The only issue I've had with small diameter rope in my XAs, have been with my windvane control lines... I tried using a 1/4" rope from Paraloc, which supposedly runs very smoothly thru blocks, and holds well in clutches with minimal tendency to creep... However, it didn't work so great, I was getting some slippage, and constantly having to re-tension them... I should note that the Paraloc has a rather 'slippery' cover, so that might have contributed to the problem. But after switching back to a different rope in 5/16" - Coppa 3000 from FSE Robline, a very 'grippy' rope - all is good again...

You also mention Antal clutches... I'm sure the latest generation models are fine, but I'd suggest avoiding the earlier models of the vintage that Valiant was using for years... Lots of things to like about Valiants, but those Antal clutches are not one of them... :)
 

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What were the clutches on your old boat that worked well w/ Warpspeed?
My last boat didn't have any clutches, only cam cleats. The higher loads were taken by a double-set of rather large cam cleats. The boat was a modified F-27 trimaran

The mainsheet was 12:1:


Look behind the glass (l to r): daggerboard, mast rotator, main halyard (the real fastener for the main halyard was a lock at masthead, this was a secondary)


Look upward along the mast, kind of toward the top of the picture, you'll see the double-cleats which were the lock for the spinnaker halyard:


Downhauls for screacher and jib:


Jib downhaul, with its hook into the 'working end' eye of the jib halyard:
 

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baDumbumbum
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Discussion Starter · #13 ·
Thanks to all -- this is really useful information!

Jon: yeah, I've pretty much crossed Antal off the list. The basic design appeals, but too many stories about blowups, broken handles, difficulty obtaining parts.... I just bought a used XA triple on eBay & will use it as a testbed for various lines. It will probably end up serving the port side halyards, and at least Spinlock kept the hole patterns the same in the newer models.:) It may be worth buying 15' lengths of a number of candidate hi-tech lines & pull-testing them, see how the XA performs. The failures can go to our SJ21, where loads are smaller.:laugher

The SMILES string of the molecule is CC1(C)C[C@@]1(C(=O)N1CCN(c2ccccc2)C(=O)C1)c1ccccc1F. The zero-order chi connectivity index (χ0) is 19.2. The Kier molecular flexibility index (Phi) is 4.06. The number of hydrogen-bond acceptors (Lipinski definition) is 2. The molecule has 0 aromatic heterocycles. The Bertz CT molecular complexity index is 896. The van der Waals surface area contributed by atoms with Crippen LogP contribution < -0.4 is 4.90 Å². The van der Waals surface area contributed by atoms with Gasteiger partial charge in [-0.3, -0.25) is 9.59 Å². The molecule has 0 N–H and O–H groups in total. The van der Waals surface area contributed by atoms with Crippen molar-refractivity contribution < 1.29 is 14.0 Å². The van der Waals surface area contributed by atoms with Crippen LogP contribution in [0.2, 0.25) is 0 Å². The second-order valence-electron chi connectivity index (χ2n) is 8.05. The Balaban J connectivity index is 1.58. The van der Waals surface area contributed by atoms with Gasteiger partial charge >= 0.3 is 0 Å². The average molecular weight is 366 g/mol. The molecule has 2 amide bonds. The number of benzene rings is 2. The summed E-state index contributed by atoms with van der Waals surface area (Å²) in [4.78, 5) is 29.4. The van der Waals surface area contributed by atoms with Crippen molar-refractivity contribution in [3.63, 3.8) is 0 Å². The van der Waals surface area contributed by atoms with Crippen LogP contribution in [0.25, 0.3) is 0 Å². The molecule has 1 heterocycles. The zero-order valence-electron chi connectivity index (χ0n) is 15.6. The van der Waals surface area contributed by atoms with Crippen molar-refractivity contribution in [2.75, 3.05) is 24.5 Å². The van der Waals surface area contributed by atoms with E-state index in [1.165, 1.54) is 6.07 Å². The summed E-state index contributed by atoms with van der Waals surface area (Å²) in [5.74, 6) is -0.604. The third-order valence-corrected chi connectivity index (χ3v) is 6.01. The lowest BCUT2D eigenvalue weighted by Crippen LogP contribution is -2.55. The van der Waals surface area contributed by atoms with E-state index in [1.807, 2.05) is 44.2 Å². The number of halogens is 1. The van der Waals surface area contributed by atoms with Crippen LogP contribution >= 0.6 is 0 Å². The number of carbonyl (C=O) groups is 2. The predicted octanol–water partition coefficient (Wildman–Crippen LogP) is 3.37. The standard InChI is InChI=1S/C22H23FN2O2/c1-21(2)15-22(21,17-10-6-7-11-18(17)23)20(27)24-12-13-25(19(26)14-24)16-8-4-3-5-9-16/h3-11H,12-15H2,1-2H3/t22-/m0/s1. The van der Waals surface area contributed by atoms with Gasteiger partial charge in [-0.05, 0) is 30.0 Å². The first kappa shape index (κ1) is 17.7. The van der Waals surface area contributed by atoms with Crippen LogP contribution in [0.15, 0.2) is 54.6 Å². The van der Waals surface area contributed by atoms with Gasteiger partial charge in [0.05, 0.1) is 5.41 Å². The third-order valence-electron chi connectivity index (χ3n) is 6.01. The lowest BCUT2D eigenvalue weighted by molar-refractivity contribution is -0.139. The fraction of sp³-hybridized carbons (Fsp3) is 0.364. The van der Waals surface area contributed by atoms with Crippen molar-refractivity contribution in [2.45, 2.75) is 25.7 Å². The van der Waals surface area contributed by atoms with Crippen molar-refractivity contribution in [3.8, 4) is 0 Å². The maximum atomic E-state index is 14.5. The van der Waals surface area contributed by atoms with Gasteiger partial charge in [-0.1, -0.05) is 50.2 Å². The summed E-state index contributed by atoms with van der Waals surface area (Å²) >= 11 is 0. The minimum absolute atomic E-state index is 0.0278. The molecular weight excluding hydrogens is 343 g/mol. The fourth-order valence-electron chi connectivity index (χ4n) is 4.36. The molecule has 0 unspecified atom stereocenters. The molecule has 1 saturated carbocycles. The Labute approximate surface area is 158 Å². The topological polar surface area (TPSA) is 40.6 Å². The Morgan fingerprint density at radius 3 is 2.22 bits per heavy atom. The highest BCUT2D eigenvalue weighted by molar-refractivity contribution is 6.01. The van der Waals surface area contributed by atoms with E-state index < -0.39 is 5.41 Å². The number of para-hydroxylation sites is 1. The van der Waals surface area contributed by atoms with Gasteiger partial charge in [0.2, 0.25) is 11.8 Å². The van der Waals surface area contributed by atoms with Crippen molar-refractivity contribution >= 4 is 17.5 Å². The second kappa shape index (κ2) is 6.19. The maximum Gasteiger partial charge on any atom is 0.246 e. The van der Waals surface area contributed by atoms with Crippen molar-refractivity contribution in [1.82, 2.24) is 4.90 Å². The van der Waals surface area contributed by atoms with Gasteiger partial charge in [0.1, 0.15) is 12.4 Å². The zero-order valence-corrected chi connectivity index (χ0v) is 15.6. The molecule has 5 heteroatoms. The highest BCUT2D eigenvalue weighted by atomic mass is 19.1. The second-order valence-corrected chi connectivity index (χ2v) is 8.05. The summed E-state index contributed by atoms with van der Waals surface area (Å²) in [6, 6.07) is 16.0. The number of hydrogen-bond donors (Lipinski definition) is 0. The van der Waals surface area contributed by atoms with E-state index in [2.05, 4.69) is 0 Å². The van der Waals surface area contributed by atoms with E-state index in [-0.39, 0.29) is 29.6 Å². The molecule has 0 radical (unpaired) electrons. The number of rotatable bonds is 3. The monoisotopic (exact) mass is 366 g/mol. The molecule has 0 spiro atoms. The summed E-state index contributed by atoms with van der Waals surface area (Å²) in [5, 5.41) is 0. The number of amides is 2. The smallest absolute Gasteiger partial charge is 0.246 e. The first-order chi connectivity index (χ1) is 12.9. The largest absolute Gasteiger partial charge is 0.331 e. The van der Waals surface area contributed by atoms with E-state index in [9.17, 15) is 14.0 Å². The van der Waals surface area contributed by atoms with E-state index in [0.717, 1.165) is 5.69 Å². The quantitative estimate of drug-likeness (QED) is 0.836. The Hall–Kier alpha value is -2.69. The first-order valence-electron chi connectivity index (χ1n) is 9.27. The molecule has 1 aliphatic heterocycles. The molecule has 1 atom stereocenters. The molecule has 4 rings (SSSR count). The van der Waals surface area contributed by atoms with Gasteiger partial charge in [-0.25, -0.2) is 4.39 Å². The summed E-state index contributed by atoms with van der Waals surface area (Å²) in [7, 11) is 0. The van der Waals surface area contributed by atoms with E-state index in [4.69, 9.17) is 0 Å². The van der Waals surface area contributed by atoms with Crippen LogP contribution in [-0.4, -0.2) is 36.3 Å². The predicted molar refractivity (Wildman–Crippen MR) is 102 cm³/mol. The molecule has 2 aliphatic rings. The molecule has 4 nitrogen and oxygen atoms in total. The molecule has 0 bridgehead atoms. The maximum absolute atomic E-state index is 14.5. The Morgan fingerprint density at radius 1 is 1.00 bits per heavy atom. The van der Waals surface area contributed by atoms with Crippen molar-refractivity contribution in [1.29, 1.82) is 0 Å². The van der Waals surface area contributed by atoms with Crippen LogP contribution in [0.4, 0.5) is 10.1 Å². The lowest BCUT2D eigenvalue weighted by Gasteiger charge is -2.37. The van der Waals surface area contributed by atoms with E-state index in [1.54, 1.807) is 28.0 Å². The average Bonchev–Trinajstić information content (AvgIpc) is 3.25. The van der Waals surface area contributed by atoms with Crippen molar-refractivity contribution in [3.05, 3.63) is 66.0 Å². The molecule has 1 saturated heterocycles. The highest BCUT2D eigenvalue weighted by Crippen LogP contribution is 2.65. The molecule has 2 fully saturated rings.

zz4gta: Our coach top winches won't be self-tailing. Clutches should remove the need, correct? Our boat came with #20 Enkes for spinnaker winches, which frankly look undersized for a 750sqft kite. But they'll be great for halyards.:cool: The Lewmar 40s can move back as the spi winches, and new 40ish STs will replace them as our primaries. Our sheets may be pretty conventional double braid.

What line do you use to bulk your cores where clutches grip them? I need to learn to taper properly; Evans Starzinger has been pull-testing stuff & consistently breaking single braids where the bury ends. Seems like you need an insanely long taper to avoid stress concentration.

Multihullgirl: What was the name of your F27 -- Bosun's Dream? :laugher That's an awesome complexity of purchases. Did you ever run out of strings to pull? My GF accuses me of just wanting more strings. She may be right. We could add a horn cleat or two behind the clutches, or a cam cleat behind the winch as backup where clutch slippage could be really bad (since our winches aren't ST). Like the (flying) storm jib halyard -- don't want that sucker streaming off to leeward in 70kts.:eek:
 

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Seems like you need an insanely long taper to avoid stress concentration.

Did you ever run out of strings to pull?
70x diameter taper for Amsteel, if I recall

Strings? Not so many. Forward to back: Spinnaker tack, continuous furler for screacher. Chute, screacher and jib halyards. Mast rotator lines. Daggerboard up/down lines. Main halyard. Sheets for jib, chute, screacher, main. Windward sheeting traveller for the main. That's it. Only two winches ran everything, and no clutches at all. I miss her simplicity, actually.
 

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We got some good deals on Warpspeed some years ago, and have used it for several lines: main halyard, jib furling line, topping lift/spare main halyard, and spinnaker halyard (IIRC). I really like the reduced diameter, but if it's to be locked in a clutch, and it's really loaded, the cover does need to be stitched to the core.

I never got around to doing this for the main halyard at the first reef, and the cover stripped off during a poorly executed jibe in high wind.